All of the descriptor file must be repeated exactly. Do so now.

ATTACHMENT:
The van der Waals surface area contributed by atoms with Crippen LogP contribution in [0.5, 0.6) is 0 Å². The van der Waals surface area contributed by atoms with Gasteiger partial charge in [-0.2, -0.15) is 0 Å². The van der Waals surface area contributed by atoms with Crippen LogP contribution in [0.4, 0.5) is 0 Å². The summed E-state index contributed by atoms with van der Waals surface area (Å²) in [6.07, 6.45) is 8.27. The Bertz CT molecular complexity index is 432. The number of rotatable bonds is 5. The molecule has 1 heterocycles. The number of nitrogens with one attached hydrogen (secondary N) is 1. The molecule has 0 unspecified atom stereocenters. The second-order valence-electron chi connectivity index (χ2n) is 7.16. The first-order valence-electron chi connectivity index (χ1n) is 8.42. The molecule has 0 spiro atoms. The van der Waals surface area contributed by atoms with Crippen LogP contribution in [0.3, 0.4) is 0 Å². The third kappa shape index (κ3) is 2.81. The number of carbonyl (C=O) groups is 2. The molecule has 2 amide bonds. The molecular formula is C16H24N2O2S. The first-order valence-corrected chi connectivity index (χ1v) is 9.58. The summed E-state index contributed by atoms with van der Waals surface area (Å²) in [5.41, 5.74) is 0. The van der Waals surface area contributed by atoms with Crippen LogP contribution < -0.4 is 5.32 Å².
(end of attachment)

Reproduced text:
The van der Waals surface area contributed by atoms with Crippen LogP contribution in [0.5, 0.6) is 0 Å². The van der Waals surface area contributed by atoms with Gasteiger partial charge in [-0.2, -0.15) is 0 Å². The van der Waals surface area contributed by atoms with Crippen LogP contribution in [0.4, 0.5) is 0 Å². The summed E-state index contributed by atoms with van der Waals surface area (Å²) in [6.07, 6.45) is 8.27. The Bertz CT molecular complexity index is 432. The number of rotatable bonds is 5. The molecule has 1 heterocycles. The number of nitrogens with one attached hydrogen (secondary N) is 1. The molecule has 0 unspecified atom stereocenters. The second-order valence-electron chi connectivity index (χ2n) is 7.16. The first-order valence-electron chi connectivity index (χ1n) is 8.42. The molecule has 0 spiro atoms. The van der Waals surface area contributed by atoms with Crippen LogP contribution in [0.3, 0.4) is 0 Å². The third kappa shape index (κ3) is 2.81. The number of carbonyl (C=O) groups is 2. The molecule has 2 amide bonds. The molecular formula is C16H24N2O2S. The first-order valence-corrected chi connectivity index (χ1v) is 9.58. The summed E-state index contributed by atoms with van der Waals surface area (Å²) in [5.41, 5.74) is 0. The van der Waals surface area contributed by atoms with Crippen LogP contribution < -0.4 is 5.32 Å².